On election night, when Mitt called the president to concede, he had congratulated Obama for his side's turnout efforts -- specifically expressing his own team's astonishment at the numbers in Cleveland and Milwaukee, where African American participation was off the charts. When Obama related Romney's comment to Axelrod, Messina, and Plouffe, they all had the same bemused reaction. What Boston was saying, in effect, was, Holy cow, where did all these mysterious minorities come from?"
"Big Boy [Chris Christie]'s sense of where the real fault lay was crystal clear: with the clowns on Commercial Street. On the phone with Ryan two days after the election, Christie listened while Fishconsin [Ryan] talked about how he, too, had been certain that he and Mitt were headed for the White House. 'On election morning,' Ryan said, 'they told me and my wife we were going to win.' 'Well, that just shows how shitty they were,' Christie harrumphed."
After the jump, my review.
The title "Double Down" applies to both candidates.
For Romney, it signifies his decision to stick to the strict conservative positions he took in the GOP primary races. In the 2012 general election, when many expected him to move to the center, he doubled down on those positions, perhaps because he had come to truly believe them, perhaps because he would lose the conservative base if he sought to distance himself from them in any fashion.
Obama had no possibility of re-inventing himself even if he had wanted to. He had to defend his record. In the end, the title signifies the willingness of the electorate, who entrusted the presidency to Obama in 2008, to double down and give Obama another term in 2012.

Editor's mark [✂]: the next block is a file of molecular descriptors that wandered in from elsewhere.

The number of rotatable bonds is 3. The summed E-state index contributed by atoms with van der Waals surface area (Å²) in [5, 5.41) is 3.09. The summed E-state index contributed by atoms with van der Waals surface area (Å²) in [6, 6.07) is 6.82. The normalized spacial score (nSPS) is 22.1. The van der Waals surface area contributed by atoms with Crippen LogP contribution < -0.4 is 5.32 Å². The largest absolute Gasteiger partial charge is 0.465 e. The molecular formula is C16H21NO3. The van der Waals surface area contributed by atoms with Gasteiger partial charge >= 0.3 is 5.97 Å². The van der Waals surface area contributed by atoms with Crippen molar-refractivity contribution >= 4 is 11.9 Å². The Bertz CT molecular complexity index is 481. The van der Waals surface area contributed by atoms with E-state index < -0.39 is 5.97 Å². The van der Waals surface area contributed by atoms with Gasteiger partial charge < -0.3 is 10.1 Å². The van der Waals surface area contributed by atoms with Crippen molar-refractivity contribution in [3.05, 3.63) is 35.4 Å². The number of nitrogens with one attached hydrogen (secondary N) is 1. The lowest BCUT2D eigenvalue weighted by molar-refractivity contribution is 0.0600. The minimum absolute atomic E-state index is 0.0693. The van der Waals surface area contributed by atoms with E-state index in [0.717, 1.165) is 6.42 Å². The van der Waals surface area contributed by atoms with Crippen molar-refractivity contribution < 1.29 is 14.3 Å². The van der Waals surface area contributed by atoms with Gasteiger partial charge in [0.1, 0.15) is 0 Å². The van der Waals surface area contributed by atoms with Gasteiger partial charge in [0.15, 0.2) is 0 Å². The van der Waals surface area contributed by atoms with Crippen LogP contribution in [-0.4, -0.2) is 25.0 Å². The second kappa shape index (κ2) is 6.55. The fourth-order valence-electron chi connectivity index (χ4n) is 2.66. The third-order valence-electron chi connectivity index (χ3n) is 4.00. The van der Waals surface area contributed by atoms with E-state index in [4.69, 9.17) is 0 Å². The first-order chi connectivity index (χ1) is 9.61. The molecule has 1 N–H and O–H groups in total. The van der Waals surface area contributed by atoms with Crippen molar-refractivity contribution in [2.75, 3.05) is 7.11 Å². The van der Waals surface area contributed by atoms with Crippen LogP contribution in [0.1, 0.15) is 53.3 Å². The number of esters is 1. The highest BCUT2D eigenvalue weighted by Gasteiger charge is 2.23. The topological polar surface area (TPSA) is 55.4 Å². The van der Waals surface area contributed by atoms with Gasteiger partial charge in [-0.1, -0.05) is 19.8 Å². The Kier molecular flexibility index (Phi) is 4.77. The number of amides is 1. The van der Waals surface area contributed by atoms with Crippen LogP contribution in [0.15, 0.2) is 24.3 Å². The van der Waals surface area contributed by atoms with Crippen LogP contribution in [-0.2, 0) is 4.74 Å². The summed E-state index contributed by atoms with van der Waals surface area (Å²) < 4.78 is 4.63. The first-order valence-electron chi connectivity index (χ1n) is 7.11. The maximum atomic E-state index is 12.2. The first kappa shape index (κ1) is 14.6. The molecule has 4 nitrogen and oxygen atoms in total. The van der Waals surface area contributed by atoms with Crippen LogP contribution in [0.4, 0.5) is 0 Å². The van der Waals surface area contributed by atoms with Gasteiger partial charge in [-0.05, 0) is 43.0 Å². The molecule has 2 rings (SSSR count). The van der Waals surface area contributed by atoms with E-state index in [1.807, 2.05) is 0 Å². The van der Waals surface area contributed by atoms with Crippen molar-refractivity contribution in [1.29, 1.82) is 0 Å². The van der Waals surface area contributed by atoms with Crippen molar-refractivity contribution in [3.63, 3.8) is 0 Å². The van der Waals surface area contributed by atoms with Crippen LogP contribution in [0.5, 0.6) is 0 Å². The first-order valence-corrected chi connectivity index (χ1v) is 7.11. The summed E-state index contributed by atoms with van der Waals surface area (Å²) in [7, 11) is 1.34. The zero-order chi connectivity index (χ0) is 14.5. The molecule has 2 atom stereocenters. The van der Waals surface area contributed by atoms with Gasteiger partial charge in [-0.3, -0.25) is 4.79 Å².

This account of the 2012 election is full of inside anecdotes, candidates talking to their advisers, advisers talking to each other, wives talking to candidates and advisers. This is the opposite of data journalism. It's not even punditry, where journalists use inside information to draw grand conclusions. It's more like a gossip sheet, content with showing what was going on behind the curtains to fill in the context to what was happening on stage. In that it succeeds very well.
The two quotes above, from after the presidential election of 2012, summarize what went wrong with Mitt Romney's campaign.
Chris Christie points out the inability of the Romney campaign to get even the polling right. There were dozens of polls available in the last days of the campaign, national polls and battleground state polls. Virtually all of them were breaking Barack Obama's way. Yet the Romney campaign deluded itself into believing it was winning as late as the night of the election itself.
Romney's call to Obama reveals a blindness on the part of the losing candidate himself to see a large and growing part of the electorate, not only African-Americans, but Hispanics, women, youth, and other components of the Obama coalition. Maybe that explains why he deluded himself to believe he was winning.
There's plenty more here about what went wrong for Romney, as well as what went wrong for Obama, too. Most notably, after Romney won the first presidential debate, the Obama team was in a near panic when Obama didn't seem to be improving in the preparations for the second debate. An "intervention" was held. Obama's self reflection, reported in this book, reveals a side of the man he never lets show in public. He suffered from self doubt. There may be no grand conclusion to draw from that, but it does make for fascinating reading. And that's what "Double Down" is in the end, a good bit of storytelling. A must read for political junkies.
The ebook in Kindle format is available for free from the Richardson Public Library.